Amid New Biden Administration, Continued Tensions, President Tsai Calls for Cross-Strait Dialogue in New Year Address

China Times, January 2, 2021


The tensions in the Taiwan Strait continued and the United States is about to see a transfer of power, new changes may emerge in the cross-strait relations. President Tsai Ing-wen offered an olive branch to Beijing in New Year's Day address. She expected that when the pandemic is under control, people on both sides of the strait will resume normal and orderly exchanges to reduce misunderstandings. Yet she threw the ball to the other side. Emphasizing that as long as Beijing authorities sincerely want to resolve differences and under the principles of reciprocity and dignity, "we are willing to facilitate jointly meaningful dialogue." In a rare instance, the opposition Kuomintang (KMT) responded to the speech in positive light.  


Cross-Strait Policy Line Finetuned Amid Changes in U.S.-China Relations


At the National Committee of the Chinese People’s Political Consultative Conference on December 31 last year, Chinese President Xi Jinping reiterated that on the Taiwan issue: "We adhere to the 'One China' principle and 1992 Consensus and resolutely maintain peace and stability across the Taiwan Strait." President Tsai's New Year address, although still refrained from responding to Beijing's fundamental position, made an overture of "looking forward to renewing normal dialogue."


President Tsai's goodwill was recognized by the KMT. It hoped Tsai Ing-wen would continue in this direction to remove the haze created by negative confrontation in the past year and restart dialogue, giving an opportunity for the improvement of relations in the new year. KMT Legislator Chen Yi-hsin, who once served as the spokesperson for President Ma Ying-jeou, asserted that Tsai has a good grasp of the members of the new U.S. Biden administration. This knowledge will likely lead to a gradual cross-strait policy return to the 2016 stance of "maintaining the status quo" when she first took office as president.


KMT Views Tsai’s Returning to Status Quo in Positive Light   


President Tsai said in her New Year's Day address at the Presidential Office Building that the frequent activities of military aircraft and warships from across the strait around Taiwan over the past year have undermined cross-strait relations and posed a threat to the peaceful and stable status quo in the Indo-Pacific. But she emphasized that "when the pandemic is under control, we look forward to the gradual return of regular, orderly people-to-people exchanges across the strait to improve mutual understanding and reduce misunderstandings."


President Tsai reiterated that the principles for dealing with cross-strait relations have always been joint discussions, finding solutions, and solving problems pragmatically. She affirmed that her administration would uphold the principles and not act rashly, it would facilitate meaningful dialogue under the principles of parity and dignity, as long as the Beijing authorities sincerely want to resolve differences and improve cross-strait relations.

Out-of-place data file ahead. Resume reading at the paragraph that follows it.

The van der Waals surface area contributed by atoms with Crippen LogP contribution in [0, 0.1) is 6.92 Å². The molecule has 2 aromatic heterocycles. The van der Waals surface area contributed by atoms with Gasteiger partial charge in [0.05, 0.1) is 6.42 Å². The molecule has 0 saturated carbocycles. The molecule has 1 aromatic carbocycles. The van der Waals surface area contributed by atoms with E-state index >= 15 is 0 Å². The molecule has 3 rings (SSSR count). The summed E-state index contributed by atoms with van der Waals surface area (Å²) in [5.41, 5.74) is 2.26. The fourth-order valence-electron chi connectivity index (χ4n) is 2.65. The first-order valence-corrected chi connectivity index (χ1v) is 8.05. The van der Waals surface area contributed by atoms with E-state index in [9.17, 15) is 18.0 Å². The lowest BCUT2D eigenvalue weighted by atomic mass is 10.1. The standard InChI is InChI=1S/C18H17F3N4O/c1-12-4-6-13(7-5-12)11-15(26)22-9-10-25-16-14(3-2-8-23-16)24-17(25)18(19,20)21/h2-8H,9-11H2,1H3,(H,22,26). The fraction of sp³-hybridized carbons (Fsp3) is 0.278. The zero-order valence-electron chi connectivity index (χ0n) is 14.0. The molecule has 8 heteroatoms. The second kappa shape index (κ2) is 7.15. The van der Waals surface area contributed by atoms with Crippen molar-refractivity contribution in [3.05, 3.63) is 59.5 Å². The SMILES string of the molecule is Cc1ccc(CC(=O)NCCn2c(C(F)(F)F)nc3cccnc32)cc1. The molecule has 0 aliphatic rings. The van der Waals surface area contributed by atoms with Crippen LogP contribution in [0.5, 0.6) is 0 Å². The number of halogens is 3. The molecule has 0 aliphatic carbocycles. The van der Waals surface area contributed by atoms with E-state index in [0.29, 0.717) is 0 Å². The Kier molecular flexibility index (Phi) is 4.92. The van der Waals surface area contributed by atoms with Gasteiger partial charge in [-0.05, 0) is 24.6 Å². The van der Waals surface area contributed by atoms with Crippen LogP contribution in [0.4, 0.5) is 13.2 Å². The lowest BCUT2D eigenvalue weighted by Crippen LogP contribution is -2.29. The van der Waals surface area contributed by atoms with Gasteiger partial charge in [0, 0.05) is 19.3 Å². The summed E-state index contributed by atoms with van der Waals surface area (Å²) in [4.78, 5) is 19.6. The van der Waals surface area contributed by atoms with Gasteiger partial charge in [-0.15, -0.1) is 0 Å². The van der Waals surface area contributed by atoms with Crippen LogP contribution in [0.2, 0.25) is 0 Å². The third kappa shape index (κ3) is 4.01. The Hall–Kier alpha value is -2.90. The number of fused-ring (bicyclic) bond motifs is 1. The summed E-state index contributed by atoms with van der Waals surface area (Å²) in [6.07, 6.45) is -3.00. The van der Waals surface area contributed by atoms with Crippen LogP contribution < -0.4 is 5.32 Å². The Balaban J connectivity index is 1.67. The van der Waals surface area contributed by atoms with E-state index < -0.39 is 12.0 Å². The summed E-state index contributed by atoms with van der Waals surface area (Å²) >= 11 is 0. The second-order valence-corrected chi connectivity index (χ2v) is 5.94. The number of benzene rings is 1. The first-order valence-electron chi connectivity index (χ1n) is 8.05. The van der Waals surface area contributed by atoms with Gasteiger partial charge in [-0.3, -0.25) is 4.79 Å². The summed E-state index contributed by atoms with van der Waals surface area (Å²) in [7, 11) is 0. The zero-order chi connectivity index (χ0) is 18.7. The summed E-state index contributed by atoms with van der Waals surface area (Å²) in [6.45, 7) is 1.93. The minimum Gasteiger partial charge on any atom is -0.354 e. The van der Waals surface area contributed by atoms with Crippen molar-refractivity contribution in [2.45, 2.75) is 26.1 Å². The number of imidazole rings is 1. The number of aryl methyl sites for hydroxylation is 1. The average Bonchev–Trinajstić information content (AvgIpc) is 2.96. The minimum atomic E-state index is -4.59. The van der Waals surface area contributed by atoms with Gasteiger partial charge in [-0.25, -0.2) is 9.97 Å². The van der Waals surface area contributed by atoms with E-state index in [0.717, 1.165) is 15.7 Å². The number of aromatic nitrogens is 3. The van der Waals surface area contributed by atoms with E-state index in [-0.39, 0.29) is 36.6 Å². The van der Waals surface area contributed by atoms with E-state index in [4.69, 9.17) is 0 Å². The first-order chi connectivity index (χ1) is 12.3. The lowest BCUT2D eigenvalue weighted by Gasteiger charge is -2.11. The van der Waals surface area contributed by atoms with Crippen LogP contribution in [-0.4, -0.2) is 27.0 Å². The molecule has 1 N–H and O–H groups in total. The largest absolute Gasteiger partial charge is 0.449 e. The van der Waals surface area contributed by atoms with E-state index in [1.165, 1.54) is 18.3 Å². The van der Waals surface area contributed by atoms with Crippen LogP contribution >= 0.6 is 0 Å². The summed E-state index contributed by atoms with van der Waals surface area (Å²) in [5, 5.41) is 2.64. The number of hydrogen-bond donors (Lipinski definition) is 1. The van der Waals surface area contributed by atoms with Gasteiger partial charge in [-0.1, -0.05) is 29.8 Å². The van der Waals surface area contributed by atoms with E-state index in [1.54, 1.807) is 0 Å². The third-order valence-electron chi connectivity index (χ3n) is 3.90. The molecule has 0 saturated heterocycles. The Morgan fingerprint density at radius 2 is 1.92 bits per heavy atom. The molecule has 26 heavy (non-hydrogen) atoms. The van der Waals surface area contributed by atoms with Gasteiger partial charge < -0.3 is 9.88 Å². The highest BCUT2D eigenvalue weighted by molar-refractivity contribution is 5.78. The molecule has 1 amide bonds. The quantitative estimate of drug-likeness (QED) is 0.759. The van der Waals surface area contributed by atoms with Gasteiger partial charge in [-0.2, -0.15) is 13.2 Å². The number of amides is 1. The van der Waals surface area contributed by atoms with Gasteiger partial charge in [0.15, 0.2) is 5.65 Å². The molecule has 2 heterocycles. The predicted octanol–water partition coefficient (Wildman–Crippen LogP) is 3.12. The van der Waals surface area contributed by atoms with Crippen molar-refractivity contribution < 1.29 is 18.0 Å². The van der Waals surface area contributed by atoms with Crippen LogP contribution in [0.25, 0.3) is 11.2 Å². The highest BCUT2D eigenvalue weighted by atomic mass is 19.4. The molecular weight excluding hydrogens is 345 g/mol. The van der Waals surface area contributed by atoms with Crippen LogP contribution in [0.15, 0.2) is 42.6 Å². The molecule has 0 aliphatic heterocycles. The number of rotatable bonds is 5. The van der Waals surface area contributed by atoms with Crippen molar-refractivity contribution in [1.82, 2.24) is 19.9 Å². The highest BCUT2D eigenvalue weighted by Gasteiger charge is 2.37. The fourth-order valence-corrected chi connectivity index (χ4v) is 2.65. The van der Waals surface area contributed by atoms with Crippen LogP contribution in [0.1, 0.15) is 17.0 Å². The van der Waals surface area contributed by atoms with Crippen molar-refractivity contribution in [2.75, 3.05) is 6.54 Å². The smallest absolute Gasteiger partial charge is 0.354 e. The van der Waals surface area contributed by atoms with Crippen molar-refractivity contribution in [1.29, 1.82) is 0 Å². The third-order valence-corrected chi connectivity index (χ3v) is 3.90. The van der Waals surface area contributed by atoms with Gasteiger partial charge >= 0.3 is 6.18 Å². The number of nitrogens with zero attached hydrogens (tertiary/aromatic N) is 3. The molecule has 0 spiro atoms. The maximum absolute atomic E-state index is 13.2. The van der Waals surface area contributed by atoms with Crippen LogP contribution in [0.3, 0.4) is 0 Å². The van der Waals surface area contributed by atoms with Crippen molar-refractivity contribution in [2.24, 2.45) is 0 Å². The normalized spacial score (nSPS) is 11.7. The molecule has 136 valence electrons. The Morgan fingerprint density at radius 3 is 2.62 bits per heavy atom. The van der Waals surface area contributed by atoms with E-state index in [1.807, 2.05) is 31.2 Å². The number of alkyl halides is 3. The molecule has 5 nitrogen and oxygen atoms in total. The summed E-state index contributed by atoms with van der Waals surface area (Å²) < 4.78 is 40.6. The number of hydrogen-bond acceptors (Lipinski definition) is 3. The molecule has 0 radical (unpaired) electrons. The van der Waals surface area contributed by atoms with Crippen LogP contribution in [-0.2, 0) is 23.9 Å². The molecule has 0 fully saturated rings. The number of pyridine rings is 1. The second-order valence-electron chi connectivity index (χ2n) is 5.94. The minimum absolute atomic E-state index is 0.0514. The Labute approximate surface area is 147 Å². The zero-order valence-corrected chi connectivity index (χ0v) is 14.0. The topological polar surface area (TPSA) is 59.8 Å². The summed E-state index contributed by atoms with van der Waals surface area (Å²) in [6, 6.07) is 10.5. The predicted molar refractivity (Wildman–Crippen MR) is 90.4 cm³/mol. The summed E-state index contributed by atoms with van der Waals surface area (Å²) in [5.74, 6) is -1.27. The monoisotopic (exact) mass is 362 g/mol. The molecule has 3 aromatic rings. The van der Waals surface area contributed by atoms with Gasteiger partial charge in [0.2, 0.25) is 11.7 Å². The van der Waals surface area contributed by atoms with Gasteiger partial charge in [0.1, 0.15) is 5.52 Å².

It is worth noting that, compared to the 2019 New Year’s Day address, in which President Tsai highlighted the “Republic of China (Taiwan)” instead of the official name of “Republic of China.” In this year’s address, she addressed herself as the “President of the Republic of China”, an obvious difference from the last year. But President Tsai was very "gingerly" about using the R.O.C. She only mentioned it once throughout the speech.


China Sees "1992 Consensus" As Key to Improving Relations


In response to President Tsai’s remarks on cross-strait relations, Spokeswoman Zhu Fenglian of China’s Taiwan Affairs Office, State Council, said that the root cause of the current tensions and turbulence in cross-strait relations is the Democratic Progressive Party’s (DPP) refusal to recognize the "1992 Consensus" that embodies the “One China” principle. It has increased collusion with external forces and continued to provoke by seeking "independence," confronting the mainland at every turn, and deliberately creating confrontation across the strait. And now talked about "dialogue" but where does the dialogue come from? At present, cross-strait exchanges are still in an extremely abnormal state. Only by returning to the political foundation of the "1992 Consensus" can cross-strait relations be improved. There is no other way.



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